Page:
Study Shows Prescription Misuse On the Rise
Researchers at the University of New Mexico Health Promotion and Disease Prevention center are beginning to examine an emerging boom in prescription-drug abuse among young adults and teenagers: those who misuse narcotic pain relievers such as OxyContin or Vicodin, or stimulants like Ritalin, not necessarily to get high, but to ease stress or to try to improve academic their performance.
Gilbert Quintero, associate director for the UNM Health Promotion and Disease Prevention Center and a group of Health Sciences Center researchers recently interviewed 52 college students who said they had misused prescription drugs during the previous year.
They found many of the students medicated themselves to relieve stress. The students identified 58 different brand names of drugs they had misused. Vicodin was the most popular, with 65.4% saying they had used it without a prescription, followed by Percocet, the tranquilizers Valium and Xanax, and OxyContin.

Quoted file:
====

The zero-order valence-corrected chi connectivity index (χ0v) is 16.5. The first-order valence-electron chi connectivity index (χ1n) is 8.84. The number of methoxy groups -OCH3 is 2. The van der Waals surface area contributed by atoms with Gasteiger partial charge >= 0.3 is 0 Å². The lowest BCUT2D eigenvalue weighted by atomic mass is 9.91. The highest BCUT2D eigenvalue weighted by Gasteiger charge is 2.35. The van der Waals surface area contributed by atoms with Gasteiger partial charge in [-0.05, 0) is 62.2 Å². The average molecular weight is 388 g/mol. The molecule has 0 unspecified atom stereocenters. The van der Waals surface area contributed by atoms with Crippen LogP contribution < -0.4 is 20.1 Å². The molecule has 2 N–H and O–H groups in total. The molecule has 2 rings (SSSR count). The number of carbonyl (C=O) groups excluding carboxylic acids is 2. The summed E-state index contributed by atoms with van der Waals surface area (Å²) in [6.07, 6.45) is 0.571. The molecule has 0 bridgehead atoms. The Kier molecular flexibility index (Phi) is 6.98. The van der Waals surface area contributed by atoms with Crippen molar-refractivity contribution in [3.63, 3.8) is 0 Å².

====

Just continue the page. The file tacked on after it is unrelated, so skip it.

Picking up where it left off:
Quintero was among researchers to present findings at a recent Society for Prevention Research meeting, about this growing phenomenon of high achieving university students who abuse prescription drugs to reduce stress but not to necessarily get high.
Some students said they took prescription drugs socially because they enhance the effects of other drugs, including alcohol. One out of four students interviewed said they had misused Ritalin, primarily to keep up with academic demands, Quintero said.
Quintero quoted a 20-year-old woman who had misused Percocet, a painkiller. "It just relaxes me," she said. "It's a complete relaxer but you can still function and do other things. It's not like when you're drunk and totally out of it."
Contact: Cindy Foster, 272-3322